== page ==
It was all initiated by a city employee who was subjected to an expletive-laden rant against her superior by the mayor who had come into her office and shut the door behind him. She felt threatened and stood up for herself as did another employee who was likewise harassed by the mayor and filed charges with the City. In the course of the investigation, a history of abusive behavior and bullying was revealed.

So, to cut to the chase, last night was the culmination of these events which led to a 7-0 vote in favor of the motion to censure by the Council. After the vote, citizens were given the opportunity to speak.

The mayor and his supporters tried to make the case that this was all a vendetta against the mayor because he was a fiscal conservative. His actions were portrayed as just “salty language” and no big deal. The crowd in attendance included many who support the mayor. When people spoke in his favor, they received a hearty round of applause. When people like me spoke about his behavior being unacceptable, him being a bully, him trying to intimidate others, his long history of these outbursts and conduct, we were greeted by boos as was the vote by Council. For me, this just underscored the lack of civility the mayor has exhibited toward others, toward city employees, and towards our citizens.

Here is what I said at the meeting:

President Pro-Tem Fults, Members of Council, City Attorney O’Rourke, Mayor Nation, fellow citizens:

  • The people on the dais know me, but for the record:
  • My wife and I have been citizens of Chesterfield since its incorporation;
  • In 2007, I was honored as the city’s Citizen of the Year;
  • I have served on committees and commissions since the city was born;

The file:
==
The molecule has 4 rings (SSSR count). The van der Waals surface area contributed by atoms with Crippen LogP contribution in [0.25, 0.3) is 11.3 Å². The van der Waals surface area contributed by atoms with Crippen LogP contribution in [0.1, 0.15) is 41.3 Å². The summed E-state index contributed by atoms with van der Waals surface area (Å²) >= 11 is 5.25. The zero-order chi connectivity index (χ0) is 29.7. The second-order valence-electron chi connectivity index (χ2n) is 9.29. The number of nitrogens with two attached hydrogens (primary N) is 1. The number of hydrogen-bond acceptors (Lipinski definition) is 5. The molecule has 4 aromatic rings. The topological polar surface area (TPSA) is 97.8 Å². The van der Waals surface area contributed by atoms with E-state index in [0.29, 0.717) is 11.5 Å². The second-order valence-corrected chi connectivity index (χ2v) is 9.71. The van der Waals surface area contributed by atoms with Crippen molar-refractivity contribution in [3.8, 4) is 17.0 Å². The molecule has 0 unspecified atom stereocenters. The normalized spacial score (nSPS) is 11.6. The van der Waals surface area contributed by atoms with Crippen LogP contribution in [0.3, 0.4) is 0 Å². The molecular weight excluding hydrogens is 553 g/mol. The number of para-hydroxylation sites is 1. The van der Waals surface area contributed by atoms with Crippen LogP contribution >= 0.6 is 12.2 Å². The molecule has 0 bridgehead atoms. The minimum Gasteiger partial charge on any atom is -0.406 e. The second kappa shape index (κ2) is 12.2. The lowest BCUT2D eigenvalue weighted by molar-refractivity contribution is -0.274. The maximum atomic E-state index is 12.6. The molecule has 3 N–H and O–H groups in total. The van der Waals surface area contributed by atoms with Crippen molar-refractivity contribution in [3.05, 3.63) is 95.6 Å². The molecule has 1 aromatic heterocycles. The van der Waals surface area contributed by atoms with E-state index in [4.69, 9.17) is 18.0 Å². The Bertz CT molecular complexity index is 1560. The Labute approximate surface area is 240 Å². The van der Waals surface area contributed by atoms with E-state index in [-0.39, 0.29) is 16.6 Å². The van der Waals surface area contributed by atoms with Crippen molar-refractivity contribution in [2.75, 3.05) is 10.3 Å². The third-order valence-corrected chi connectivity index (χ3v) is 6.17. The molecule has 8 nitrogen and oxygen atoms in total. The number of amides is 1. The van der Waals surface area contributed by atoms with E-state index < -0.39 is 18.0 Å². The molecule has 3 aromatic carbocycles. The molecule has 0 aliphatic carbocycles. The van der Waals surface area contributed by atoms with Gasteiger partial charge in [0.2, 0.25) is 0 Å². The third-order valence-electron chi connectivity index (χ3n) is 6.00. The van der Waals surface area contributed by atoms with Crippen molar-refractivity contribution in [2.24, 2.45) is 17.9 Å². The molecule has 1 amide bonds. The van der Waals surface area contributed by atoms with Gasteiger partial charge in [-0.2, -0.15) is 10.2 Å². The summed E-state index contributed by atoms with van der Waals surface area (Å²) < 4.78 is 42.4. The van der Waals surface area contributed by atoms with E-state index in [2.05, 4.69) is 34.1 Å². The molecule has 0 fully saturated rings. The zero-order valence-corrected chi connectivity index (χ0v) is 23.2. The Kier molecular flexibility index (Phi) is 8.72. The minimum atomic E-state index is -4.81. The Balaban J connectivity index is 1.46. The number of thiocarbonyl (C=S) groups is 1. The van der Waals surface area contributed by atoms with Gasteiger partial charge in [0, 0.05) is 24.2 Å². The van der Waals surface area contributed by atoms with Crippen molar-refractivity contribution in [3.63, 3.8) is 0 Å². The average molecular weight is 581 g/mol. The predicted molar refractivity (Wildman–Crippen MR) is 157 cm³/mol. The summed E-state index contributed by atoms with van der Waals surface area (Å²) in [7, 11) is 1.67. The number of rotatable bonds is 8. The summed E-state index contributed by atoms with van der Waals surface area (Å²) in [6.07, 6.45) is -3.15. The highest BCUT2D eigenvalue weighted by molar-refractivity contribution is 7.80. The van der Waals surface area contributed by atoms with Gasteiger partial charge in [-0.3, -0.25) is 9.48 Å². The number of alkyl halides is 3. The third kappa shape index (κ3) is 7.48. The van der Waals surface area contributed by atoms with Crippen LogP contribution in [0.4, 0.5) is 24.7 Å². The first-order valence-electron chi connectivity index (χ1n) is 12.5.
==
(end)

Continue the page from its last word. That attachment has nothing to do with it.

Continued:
• and I served two terms and for four years was chair of the Planning Commission.
  • It grieves me to be here tonight. I have had good personal relationships with the mayor, but I am not going to parse words.
  • This isn’t about politics, it’s about ongoing unacceptable behavior.
  • This isn’t about foul language, it’s about abuse of power.
  • This isn’t about an angry outburst, it’s about bullying.
  • This isn’t about speaking your mind, it’s about intimidation.
  • This isn’t just about now, it’s about a long history of actions.
  • This isn’t just about the mayor, it’s about the city and its citizens.
  • So, I am sad for the city, its citizens, its employees. And sad for the mayor.
  • But, at this point, if you were a city employee, how would you feel if you interacted with the mayor?
  • If you were an elected official from another city in St. L. or St. C County, how would you feel about our city and its mayor in general or in meetings that included him?
  • Same if you are a businessperson here.
  • If the mayor has a sense of decency and cares for our city, he will put his ego aside and resign.
  • Thank you for the opportunity to speak.

And my “I am not going to parse my words” in the above was aimed at opposing attorney who was disrespectful of the independent counsel, of the city’s attorney, of members of the City Council. He was condescending. Did he make points with the red meat he flung out to the mayor’s supporters? Sure. Was he trying to throw sand, blow smoke, get around the basic issues? Yep.

The mayor’s supporters dwelled on what a good mayor he’s been for the city and the things he’s fought for as well as excusing his well-documented and ongoing unacceptable conduct as a minor thing … you know, people curse in the workplace, no big deal. Some even tried to shift the blame for the outbursts to another city employee … not the mayor’s fault, he was frustrated.

People like me concentrated on his conduct. I have had personal experiences with him. He tries to bully. He tries to intimidate. He is a retired airline captain. As such, I think when he told his crew to “jump,” bet they were already in the air and only wanted to know “how high, sir?” This is not acceptable for a mayor.

While the mayor acknowledges his language and has apologized for it, he and his supporters have never acknowledged his rude, bullying, intimidating behavior not only in the incidents reported in the investigation, but a history of this conduct. I believe this is the third time Council has had to take action against the mayor, only this time it was public.

If I were a city employee or a member of Council, I’d make sure to have a recording device with me at all times I was with the mayor and never meet with him alone. It’s a sad state of affairs for our city. We shall see how those who want us to just “move forward” will be rewarded.